BATON ROUGE -- Louisiana’s Old State Capitol will host a program featuring Denham Springs resident and Livingston Parish News cartoonist Fred Mulhearn and his new book, “Looziana Political Cartoons: The Best of Fred Mulhearn.”

The “brown bag lunch” program will be at noon on Friday, Sept. 7, at the Old State Capitol. 

Museums Systems Head Mary Durusau will discuss the book and editorial cartoons in general with Mulhearn. He also will answer questions and will be available for book signings.

TV personality Leo Honeycutt will be the master of ceremonies.

This program is in conjunction with the traveling exhibit, “Lines with Power and Purpose: Editorial Cartoons.”

The show’s collection belongs to the Melton Gallery at the University of Central Oklahoma, which has housed this set of political cartoons for more than three decades.

The exhibit, which runs through Sept. 29, is a collection of early 20th century editorial cartoons from newspapers throughout the country.

Mulhearn is a freelance cartoonist, who former Secretary of State Fox McKeithen gave the unofficial title of “Louisiana’s Own Cartoonist.”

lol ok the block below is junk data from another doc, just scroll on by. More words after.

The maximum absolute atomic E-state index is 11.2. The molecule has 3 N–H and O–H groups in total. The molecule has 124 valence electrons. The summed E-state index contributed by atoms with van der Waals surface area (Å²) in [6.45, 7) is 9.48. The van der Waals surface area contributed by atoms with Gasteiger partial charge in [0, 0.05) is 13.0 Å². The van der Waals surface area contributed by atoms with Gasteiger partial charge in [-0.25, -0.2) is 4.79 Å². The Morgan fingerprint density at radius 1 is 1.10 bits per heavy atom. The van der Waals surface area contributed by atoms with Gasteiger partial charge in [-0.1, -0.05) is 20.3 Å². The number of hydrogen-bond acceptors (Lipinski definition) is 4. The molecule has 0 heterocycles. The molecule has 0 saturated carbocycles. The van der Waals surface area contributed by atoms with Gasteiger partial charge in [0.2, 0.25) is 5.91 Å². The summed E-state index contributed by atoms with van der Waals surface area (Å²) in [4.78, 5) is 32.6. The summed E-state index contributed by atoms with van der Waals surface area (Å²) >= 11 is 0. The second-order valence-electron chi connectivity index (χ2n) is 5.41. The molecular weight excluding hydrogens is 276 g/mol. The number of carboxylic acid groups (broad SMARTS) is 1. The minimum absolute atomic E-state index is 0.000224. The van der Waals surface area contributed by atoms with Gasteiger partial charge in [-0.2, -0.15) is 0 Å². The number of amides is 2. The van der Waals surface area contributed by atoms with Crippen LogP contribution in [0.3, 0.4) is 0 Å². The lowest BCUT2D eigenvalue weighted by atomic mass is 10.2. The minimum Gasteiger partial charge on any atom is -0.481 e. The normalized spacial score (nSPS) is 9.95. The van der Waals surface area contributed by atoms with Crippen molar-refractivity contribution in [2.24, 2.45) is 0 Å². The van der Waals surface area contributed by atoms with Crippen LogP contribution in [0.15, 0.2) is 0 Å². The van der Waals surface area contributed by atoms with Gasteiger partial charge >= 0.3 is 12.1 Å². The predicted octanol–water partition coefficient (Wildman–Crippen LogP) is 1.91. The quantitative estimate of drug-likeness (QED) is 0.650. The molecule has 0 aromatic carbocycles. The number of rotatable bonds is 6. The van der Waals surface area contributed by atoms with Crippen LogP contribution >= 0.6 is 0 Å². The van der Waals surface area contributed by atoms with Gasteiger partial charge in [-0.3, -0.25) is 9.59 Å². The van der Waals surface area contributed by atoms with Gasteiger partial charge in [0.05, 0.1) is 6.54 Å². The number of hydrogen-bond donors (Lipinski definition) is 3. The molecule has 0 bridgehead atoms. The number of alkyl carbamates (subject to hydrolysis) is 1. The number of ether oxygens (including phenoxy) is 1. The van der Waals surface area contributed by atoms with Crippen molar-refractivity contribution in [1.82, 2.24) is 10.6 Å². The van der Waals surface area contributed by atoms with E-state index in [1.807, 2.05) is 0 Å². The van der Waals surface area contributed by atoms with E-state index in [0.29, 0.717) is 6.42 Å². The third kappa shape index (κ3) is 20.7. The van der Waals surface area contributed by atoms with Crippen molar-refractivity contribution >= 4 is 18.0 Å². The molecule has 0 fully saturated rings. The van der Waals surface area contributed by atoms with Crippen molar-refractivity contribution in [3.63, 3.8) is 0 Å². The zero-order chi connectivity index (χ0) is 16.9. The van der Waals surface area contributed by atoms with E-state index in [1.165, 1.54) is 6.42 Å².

His editorial cartoons have been featured in Louisiana newspapers, including The Livingston Parish News since April 2016 and The Advocate from 1985-2013.

His new book contains over 300 cartoons dating back to 1980 – all about Louisiana politics – grouped in chronological order by governors.

All five former governors provided blurbs for the back cover of the book. 

Gov. Kathleen Blanco said, “Fred Mulhearn’s cartoons are often provocative, upsetting, annoying, amusing, insightful, uplifting, and funny – sometimes all in the same cartoon!”

Gov. Bobby Jindal, with tongue firmly in cheek, says it was his privilege to provide “so much good material” for the cartoons.  

Gov. Edwin Edwards also calls the book “a treasure of cartoons [that] will make a great addition to your library...”

Mulhearn’s first book, “Life in Looziana,” was released in 2011.

Although known primarily as a political cartoonist, the book was non-political. 

Mulhearn said “Life in Looziana” contains cartoons and commentary about what makes Louisiana “different, unique, and sometimes just plain weird.”

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